One of the best reasons why we feel Wyoming is a great state to form and operate an entity is because it is pro-business. Besides the low costs, no corporate or personal income tax, & anonymity; the state has created corporate and LLC laws which are favorable to corporations and limited liability companies.
Additionally, the Secretary of State (the agency that forms INCs & LLCs) is very easy to work with, unlike its cousins on the East and West Coasts. The state even makes it simple to move your entity from another state to Wyoming, which is something a lot of other state agencies have not done. Finally, forms are available for download and their staff make the process of changes, continuance, corrections, or dissolutions simple.
Move your Charter to Wyoming
As mentioned above, one benefit Wyoming offers is a formal process to move your charter from another state to Wyoming (assuming your formation state allows this).
Wyoming Continuance is a simple process that requiring you pay the same state fee with your articles of incorporation or organization, along with the following additional documents:
- A Certified Copy of Articles form formation state
- A resolution that all agree to the continuance
- A copy of a dissolution that you are planning to file in your formation state
Once submitted, assuming the name is available in Wyoming, within a few days your entity is now a Wyoming entity!
Please note: continuance filing DOES require disclosure of your entities members/managers (for LLC’s) or officers/directors (for INC’s).
Most Wyoming INC’s and LLC’s are operated in states outside of Wyoming. In fact, the vast majority of Wyoming Corp. or LLC owners/officers never set foot in Wyoming. This is usually a good thing, since most people reside in a state with higher fees or taxes. However, once the INC or LLC is selling in another state and it has physical operations there, it is required by that “foreign” state to register the INC or LLC for the “authority to do business” in that “foreign” state. This is known as Foreign Authority. Check with your tax professional to better decide if your state, due to your entity’s operations would be required to register your Wyoming entity there.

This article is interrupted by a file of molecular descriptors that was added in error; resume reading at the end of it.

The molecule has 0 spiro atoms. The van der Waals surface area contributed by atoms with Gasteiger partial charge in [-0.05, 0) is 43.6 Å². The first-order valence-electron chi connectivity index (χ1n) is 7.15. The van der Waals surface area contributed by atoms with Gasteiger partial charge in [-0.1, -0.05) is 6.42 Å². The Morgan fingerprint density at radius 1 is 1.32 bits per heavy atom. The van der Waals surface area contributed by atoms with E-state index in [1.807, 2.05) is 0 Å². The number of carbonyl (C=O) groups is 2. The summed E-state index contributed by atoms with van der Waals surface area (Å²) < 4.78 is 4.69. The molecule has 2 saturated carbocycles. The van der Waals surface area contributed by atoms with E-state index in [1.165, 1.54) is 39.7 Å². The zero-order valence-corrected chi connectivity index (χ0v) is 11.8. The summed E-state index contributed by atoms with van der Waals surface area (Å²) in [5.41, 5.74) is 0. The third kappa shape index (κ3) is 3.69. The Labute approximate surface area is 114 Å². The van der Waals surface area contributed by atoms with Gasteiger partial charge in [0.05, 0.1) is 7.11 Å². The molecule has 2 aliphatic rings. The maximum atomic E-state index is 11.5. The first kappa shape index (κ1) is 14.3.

If you do need to file for the authority to do business in another state, Wyoming makes it cheap and easy, allowing you to generate a new certificate of good standing online for free! Only one other state does this (Colorado).
Beware, taxing agencies in some states like California have become very aggressive towards residents owning and operating businesses with out of state entities that have not been also registered in their state. California Franchise Tax Board has gone after many entities recently, in spite of their not having physical presence in California, demanding a $2800 penalty and back franchise taxes. Many of these cases are being fought in court, but it would be wise to check first with your accountant or tax advisor to find out which areas the Franchise Tax Board or your state’s equivalent agency is going aggressively after out-of-state companies. With the push for laws like the Internet Sales Tax, there is a big push for making put-of-statecompanies responsible for taxes of the residents of their customers and their owners.
There are many reasons why a Wyoming corporation or limited liability company makes sense. Whether it is the low costs, minimal filing requirements, anonymity, its pro-business attitude, or the ease of obtaining documents to file for foreign authority in another state, Wyoming provides lots of pluses and very few minuses. It is no wonder why so many are looking at the State of Wyoming to form their new INC or LLC.